Finding And Buying The Perfect Antique or Old Homes For Sale

Recently updated on January 13th, 2023 at 09:19 pm

 

Buying old houses is an investment. You might like older properties because they’re more unique than the modern, cookie-cutter builds springing up across the country.

You might like the history within the walls or feel drawn to certain eras of architectural styles.

Some people like buying antique homes to renovate and restore, bringing them back to their original glory. This can even be profitable if you can find an old home that is for sale at a cheap price.

Regardless of your intentions with antique houses, you first need to find the old properties for sale before you can buy it.

You can spend time looking up certain areas’ property information to see the age of each house, or you can streamline your search specifically for old houses for sale.

For people local to the area, it’s always worth driving around and looking to see what houses are on the market. That gives you a feel for the neighborhood or historic district so you can see how the old house fits in.

You can see different aspects of the house’s curb appeal when you’re literally standing on the curb.

However, it’s not always possible to drive around an area you like and look for houses on the market.

You might not have the time, or you don’t live close enough to make a trip out to scope the neighborhood. In that case, you can shift your house hunting online.

11 Best Old House Websites

If you can’t see the town’s historic district in person, there are several great websites where you can look for old houses. These are the 11 best places to find old houses for sale.

1. Local MLS

The local MLS is the multiple listing service in your state, county or even town. If you’re looking for homes in an area where you don’t currently live, you can still access the MLS for that location through real estate agents IDX websites.

The MLS pulls data from local or regional records about homes currently on the market. The details included in this information give brokers and agents what they need to know to help sell a house.

To obtain direct access to the local MLS, you need to have a real estate license or partner with someone who has access. If you’re interested in old houses, you may want to obtain a real estate license if you are going to be buying for investment purposes.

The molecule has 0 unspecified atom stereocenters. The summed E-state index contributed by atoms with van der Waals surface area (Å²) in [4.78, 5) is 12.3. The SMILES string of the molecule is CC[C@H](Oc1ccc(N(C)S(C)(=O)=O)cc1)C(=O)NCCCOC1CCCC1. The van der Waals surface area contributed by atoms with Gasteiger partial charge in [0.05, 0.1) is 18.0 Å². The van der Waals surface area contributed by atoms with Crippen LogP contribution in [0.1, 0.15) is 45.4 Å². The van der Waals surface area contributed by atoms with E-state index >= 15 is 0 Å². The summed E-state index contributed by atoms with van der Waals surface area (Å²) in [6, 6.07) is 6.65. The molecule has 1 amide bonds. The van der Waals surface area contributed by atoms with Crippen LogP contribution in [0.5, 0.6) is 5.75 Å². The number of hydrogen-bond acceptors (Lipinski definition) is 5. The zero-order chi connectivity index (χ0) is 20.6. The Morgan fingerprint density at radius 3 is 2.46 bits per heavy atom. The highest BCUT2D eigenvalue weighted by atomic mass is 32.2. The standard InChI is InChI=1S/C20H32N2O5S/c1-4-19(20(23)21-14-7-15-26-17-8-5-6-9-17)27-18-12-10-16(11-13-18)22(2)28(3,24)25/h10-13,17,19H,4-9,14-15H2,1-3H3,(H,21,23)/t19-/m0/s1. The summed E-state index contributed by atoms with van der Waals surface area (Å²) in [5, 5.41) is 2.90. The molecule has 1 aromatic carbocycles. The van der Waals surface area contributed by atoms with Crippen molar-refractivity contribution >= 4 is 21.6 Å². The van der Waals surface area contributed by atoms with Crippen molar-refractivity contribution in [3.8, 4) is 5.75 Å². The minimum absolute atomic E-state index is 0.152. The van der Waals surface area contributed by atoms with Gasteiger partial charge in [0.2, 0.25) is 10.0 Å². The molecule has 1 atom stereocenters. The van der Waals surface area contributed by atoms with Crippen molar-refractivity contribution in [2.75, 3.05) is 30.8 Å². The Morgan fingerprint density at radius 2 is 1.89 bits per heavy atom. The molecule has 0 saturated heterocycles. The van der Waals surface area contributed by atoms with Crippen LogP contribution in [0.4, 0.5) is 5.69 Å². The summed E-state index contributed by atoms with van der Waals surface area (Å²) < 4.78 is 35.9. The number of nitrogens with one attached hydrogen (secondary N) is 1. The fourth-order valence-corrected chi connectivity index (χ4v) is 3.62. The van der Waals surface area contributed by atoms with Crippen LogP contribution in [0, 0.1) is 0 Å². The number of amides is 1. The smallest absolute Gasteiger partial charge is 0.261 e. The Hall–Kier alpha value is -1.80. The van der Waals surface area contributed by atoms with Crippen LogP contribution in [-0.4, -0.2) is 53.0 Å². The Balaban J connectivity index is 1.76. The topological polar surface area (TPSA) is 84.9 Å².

Although partnering with an agent can help in many ways. You’ll get access to the MLS, but you can also bring them on to help your housing search.

The agent will have local, insider information and tips and tricks about searching for old properties and making an offer.

Read More About The Local MLS


2. Zillow

picture of zillow.com which can be used to search for old houses for sale across in all 50 states.

On Zillow, you can search by location, then further refine your search by selecting how many bedrooms and bathrooms you want, the type of building, square footage, lot size, and, most importantly, the year built.

You can even choose other features, like a basement, how many stories, views, and amenities.

The option to select the year built is a huge time saver when using Zillow.

Instead of combing through all properties in an area and clicking the listing to read the details, you get a smaller results pool of properties you’re sure will interest you.


3. Realtor.com

picture of realtor.com a website that has old houses for sale

Realtor.com is a site that pulls information from the local market. Once you choose your location, you can refine the search by price, type of building, number of bathrooms, and other features.

You can look for houses based on how long they’ve been on the market, which can help you leverage a better deal.

Most importantly, you can choose the home’s age. A feature like this one ensures your results only include houses that are old or antique if that’s what you’re looking for.